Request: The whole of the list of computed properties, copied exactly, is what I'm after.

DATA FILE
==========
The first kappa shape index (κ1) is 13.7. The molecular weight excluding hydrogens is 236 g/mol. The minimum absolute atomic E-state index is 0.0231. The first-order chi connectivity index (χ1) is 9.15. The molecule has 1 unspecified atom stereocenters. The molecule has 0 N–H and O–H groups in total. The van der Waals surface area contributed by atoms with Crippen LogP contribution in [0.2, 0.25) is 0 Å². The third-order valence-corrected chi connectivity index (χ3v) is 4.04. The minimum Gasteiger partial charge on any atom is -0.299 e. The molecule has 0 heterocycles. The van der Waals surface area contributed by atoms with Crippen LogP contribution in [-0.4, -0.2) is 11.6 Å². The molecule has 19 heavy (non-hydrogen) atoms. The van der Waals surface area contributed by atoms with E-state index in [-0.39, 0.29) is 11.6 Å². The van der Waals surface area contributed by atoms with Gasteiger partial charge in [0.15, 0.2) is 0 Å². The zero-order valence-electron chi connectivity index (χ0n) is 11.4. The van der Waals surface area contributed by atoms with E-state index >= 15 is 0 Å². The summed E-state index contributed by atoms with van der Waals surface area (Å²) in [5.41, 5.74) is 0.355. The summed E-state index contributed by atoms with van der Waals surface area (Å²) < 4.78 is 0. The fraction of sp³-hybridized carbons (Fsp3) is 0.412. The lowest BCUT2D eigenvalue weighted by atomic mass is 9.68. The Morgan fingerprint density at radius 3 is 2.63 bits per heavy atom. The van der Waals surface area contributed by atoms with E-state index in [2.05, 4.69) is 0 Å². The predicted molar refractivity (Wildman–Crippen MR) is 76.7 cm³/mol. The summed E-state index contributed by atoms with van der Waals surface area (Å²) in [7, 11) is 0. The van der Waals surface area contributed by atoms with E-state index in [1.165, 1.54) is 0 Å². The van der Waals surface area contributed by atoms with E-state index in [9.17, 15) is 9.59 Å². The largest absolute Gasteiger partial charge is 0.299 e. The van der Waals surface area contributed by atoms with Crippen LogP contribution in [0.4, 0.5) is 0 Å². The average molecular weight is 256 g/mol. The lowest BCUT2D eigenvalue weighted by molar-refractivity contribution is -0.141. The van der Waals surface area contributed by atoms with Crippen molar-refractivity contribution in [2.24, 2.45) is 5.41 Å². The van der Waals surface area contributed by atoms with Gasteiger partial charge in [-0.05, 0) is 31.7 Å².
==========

The first kappa shape index (κ1) is 13.7. The molecular weight excluding hydrogens is 236 g/mol. The minimum absolute atomic E-state index is 0.0231. The first-order chi connectivity index (χ1) is 9.15. The molecule has 1 unspecified atom stereocenters. The molecule has 0 N–H and O–H groups in total. The van der Waals surface area contributed by atoms with Crippen LogP contribution in [0.2, 0.25) is 0 Å². The third-order valence-corrected chi connectivity index (χ3v) is 4.04. The minimum Gasteiger partial charge on any atom is -0.299 e. The molecule has 0 heterocycles. The van der Waals surface area contributed by atoms with Crippen LogP contribution in [-0.4, -0.2) is 11.6 Å². The molecule has 19 heavy (non-hydrogen) atoms. The van der Waals surface area contributed by atoms with E-state index in [-0.39, 0.29) is 11.6 Å². The van der Waals surface area contributed by atoms with Gasteiger partial charge in [0.15, 0.2) is 0 Å². The zero-order valence-electron chi connectivity index (χ0n) is 11.4. The van der Waals surface area contributed by atoms with E-state index >= 15 is 0 Å². The summed E-state index contributed by atoms with van der Waals surface area (Å²) in [5.41, 5.74) is 0.355. The summed E-state index contributed by atoms with van der Waals surface area (Å²) < 4.78 is 0. The fraction of sp³-hybridized carbons (Fsp3) is 0.412. The lowest BCUT2D eigenvalue weighted by atomic mass is 9.68. The Morgan fingerprint density at radius 3 is 2.63 bits per heavy atom. The van der Waals surface area contributed by atoms with E-state index in [2.05, 4.69) is 0 Å². The predicted molar refractivity (Wildman–Crippen MR) is 76.7 cm³/mol. The summed E-state index contributed by atoms with van der Waals surface area (Å²) in [7, 11) is 0. The van der Waals surface area contributed by atoms with E-state index in [1.165, 1.54) is 0 Å². The van der Waals surface area contributed by atoms with E-state index in [9.17, 15) is 9.59 Å². The largest absolute Gasteiger partial charge is 0.299 e. The van der Waals surface area contributed by atoms with Crippen LogP contribution in [0.4, 0.5) is 0 Å². The average molecular weight is 256 g/mol. The lowest BCUT2D eigenvalue weighted by molar-refractivity contribution is -0.141. The van der Waals surface area contributed by atoms with Crippen molar-refractivity contribution in [2.24, 2.45) is 5.41 Å². The van der Waals surface area contributed by atoms with Gasteiger partial charge in [-0.05, 0) is 31.7 Å².